Blumentritt received various military honors and decorations during his service as a general in the German Army. He was known for his military prowess and tactical skills on the battlefield. During his time in captivity, he established a friendship with British General Bernard Montgomery, who admired his military intellect. Blumentritt's testimony at the Nuremberg Trials shed light on the inner workings of the German Army and provided valuable insights into the planning and execution of the war. After his release from captivity, Blumentritt resumed his civilian life and wrote several books on military strategy and leadership. He was also a frequent speaker at military seminars and conferences, where he shared his experiences and insights on the war. Despite his wartime associations, Blumentritt is remembered for his contribution to military strategy and is regarded as one of the most brilliant military planners of his time.
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Isaak August Dorner (June 20, 1809 Neuhausen ob Eck-July 8, 1884 Wiesbaden) also known as I. A. Dorner was a German personality. He had one child, August Dorner.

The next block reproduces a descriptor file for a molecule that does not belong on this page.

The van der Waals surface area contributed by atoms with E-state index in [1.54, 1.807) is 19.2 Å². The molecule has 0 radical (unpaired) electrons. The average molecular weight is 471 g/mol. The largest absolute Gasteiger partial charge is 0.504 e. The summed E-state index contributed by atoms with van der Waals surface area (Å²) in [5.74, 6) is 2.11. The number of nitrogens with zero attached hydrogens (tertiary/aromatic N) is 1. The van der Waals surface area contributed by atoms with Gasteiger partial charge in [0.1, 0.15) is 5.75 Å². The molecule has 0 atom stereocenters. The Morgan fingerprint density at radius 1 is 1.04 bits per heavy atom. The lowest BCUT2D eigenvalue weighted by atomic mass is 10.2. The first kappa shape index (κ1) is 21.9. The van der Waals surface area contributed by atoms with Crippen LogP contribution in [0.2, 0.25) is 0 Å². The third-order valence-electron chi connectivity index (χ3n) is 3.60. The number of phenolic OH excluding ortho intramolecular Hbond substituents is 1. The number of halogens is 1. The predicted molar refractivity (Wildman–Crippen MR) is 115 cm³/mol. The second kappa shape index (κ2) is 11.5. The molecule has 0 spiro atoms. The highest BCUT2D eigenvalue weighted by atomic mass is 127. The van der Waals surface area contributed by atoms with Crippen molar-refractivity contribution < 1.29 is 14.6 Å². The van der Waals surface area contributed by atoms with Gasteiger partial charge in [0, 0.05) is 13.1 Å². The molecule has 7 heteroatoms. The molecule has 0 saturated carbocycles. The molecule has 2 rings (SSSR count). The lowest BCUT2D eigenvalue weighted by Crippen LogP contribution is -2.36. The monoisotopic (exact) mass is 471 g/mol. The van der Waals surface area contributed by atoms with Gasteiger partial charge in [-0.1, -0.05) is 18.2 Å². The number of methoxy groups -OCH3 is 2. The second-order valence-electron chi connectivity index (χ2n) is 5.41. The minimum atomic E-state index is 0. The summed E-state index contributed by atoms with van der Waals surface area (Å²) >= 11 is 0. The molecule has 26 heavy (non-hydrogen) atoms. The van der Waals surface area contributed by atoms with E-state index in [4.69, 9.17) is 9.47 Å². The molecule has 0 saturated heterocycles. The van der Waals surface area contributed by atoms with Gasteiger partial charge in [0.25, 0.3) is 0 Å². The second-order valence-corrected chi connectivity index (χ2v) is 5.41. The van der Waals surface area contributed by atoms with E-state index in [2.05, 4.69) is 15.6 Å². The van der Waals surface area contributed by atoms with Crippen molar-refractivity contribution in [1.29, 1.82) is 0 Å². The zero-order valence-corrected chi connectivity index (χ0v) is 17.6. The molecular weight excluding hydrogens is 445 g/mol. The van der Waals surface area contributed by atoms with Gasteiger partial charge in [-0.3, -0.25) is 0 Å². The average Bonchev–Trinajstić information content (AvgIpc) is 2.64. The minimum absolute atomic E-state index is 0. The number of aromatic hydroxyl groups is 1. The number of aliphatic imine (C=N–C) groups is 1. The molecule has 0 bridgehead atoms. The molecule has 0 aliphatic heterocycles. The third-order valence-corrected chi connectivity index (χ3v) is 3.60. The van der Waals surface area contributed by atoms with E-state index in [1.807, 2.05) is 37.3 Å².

Dorner was a renowned German Protestant theologian who specialised in systematic theology. He served as a professor of theology at several institutions including the University of Berlin, the University of Königsberg, and the University of Bonn. Dorner was known for his unique approach to theology which combined historical study with philosophical reflection. He is widely regarded as one of the most significant theologians of the 19th century, and his works continue to be studied and influential in theological circles today. In addition to his contributions to theology, Dorner was also an accomplished musician and composer. He composed a number of hymns, and his music is still performed by choirs and orchestras around the world.
Dorner was born into a religious family and his father was a Protestant pastor. He received his education in the University of Tübingen where he studied theology and philosophy. After completing his studies, he served as a pastor in several churches before becoming a professor of theology.
One of Dorner's most famous works is "System of Christian Doctrine," which was published in 1875. In this work, Dorner sought to reconcile the different theological traditions within Christianity and provide a comprehensive understanding of Christian doctrine.
Dorner was also active in the ecumenical movement, which aimed to unite the different Christian denominations. He worked closely with figures such as John Henry Newman and Frederick Denison Maurice in this effort.